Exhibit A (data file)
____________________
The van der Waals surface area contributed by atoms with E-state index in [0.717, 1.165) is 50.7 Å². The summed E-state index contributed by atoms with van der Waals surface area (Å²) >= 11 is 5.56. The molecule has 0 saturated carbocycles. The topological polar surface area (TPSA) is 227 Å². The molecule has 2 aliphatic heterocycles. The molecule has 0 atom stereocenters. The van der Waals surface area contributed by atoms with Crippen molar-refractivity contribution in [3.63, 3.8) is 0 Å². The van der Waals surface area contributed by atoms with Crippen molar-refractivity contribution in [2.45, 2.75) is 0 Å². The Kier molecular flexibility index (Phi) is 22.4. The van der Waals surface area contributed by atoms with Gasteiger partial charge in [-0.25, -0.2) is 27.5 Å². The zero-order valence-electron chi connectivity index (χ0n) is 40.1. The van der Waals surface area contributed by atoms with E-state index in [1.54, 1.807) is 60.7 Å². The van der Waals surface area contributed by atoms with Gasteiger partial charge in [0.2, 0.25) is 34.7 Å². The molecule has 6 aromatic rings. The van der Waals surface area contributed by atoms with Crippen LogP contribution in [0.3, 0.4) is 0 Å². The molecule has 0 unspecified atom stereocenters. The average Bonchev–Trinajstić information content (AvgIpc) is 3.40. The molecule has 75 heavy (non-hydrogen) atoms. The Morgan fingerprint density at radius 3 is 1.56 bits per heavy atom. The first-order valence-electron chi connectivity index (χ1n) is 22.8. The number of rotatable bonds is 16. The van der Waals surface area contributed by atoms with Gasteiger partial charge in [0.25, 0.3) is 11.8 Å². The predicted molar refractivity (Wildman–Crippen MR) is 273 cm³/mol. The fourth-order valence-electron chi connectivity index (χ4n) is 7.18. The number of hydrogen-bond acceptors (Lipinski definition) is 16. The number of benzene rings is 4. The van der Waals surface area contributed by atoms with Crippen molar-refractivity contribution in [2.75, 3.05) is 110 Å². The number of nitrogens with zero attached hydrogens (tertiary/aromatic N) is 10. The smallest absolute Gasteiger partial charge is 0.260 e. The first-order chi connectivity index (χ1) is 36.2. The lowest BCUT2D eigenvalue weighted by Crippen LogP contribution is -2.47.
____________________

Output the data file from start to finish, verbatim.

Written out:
The van der Waals surface area contributed by atoms with E-state index in [0.717, 1.165) is 50.7 Å². The summed E-state index contributed by atoms with van der Waals surface area (Å²) >= 11 is 5.56. The molecule has 0 saturated carbocycles. The topological polar surface area (TPSA) is 227 Å². The molecule has 2 aliphatic heterocycles. The molecule has 0 atom stereocenters. The van der Waals surface area contributed by atoms with Crippen molar-refractivity contribution in [3.63, 3.8) is 0 Å². The van der Waals surface area contributed by atoms with Crippen molar-refractivity contribution in [2.45, 2.75) is 0 Å². The Kier molecular flexibility index (Phi) is 22.4. The van der Waals surface area contributed by atoms with Gasteiger partial charge in [-0.25, -0.2) is 27.5 Å². The zero-order valence-electron chi connectivity index (χ0n) is 40.1. The van der Waals surface area contributed by atoms with E-state index in [1.54, 1.807) is 60.7 Å². The van der Waals surface area contributed by atoms with Gasteiger partial charge in [0.2, 0.25) is 34.7 Å². The molecule has 6 aromatic rings. The van der Waals surface area contributed by atoms with Crippen LogP contribution in [0.3, 0.4) is 0 Å². The molecule has 0 unspecified atom stereocenters. The average Bonchev–Trinajstić information content (AvgIpc) is 3.40. The molecule has 75 heavy (non-hydrogen) atoms. The Morgan fingerprint density at radius 3 is 1.56 bits per heavy atom. The first-order valence-electron chi connectivity index (χ1n) is 22.8. The number of rotatable bonds is 16. The van der Waals surface area contributed by atoms with Gasteiger partial charge in [0.25, 0.3) is 11.8 Å². The predicted molar refractivity (Wildman–Crippen MR) is 273 cm³/mol. The fourth-order valence-electron chi connectivity index (χ4n) is 7.18. The number of hydrogen-bond acceptors (Lipinski definition) is 16. The number of benzene rings is 4. The van der Waals surface area contributed by atoms with Crippen molar-refractivity contribution in [2.75, 3.05) is 110 Å². The number of nitrogens with zero attached hydrogens (tertiary/aromatic N) is 10. The smallest absolute Gasteiger partial charge is 0.260 e. The first-order chi connectivity index (χ1) is 36.2. The lowest BCUT2D eigenvalue weighted by Crippen LogP contribution is -2.47.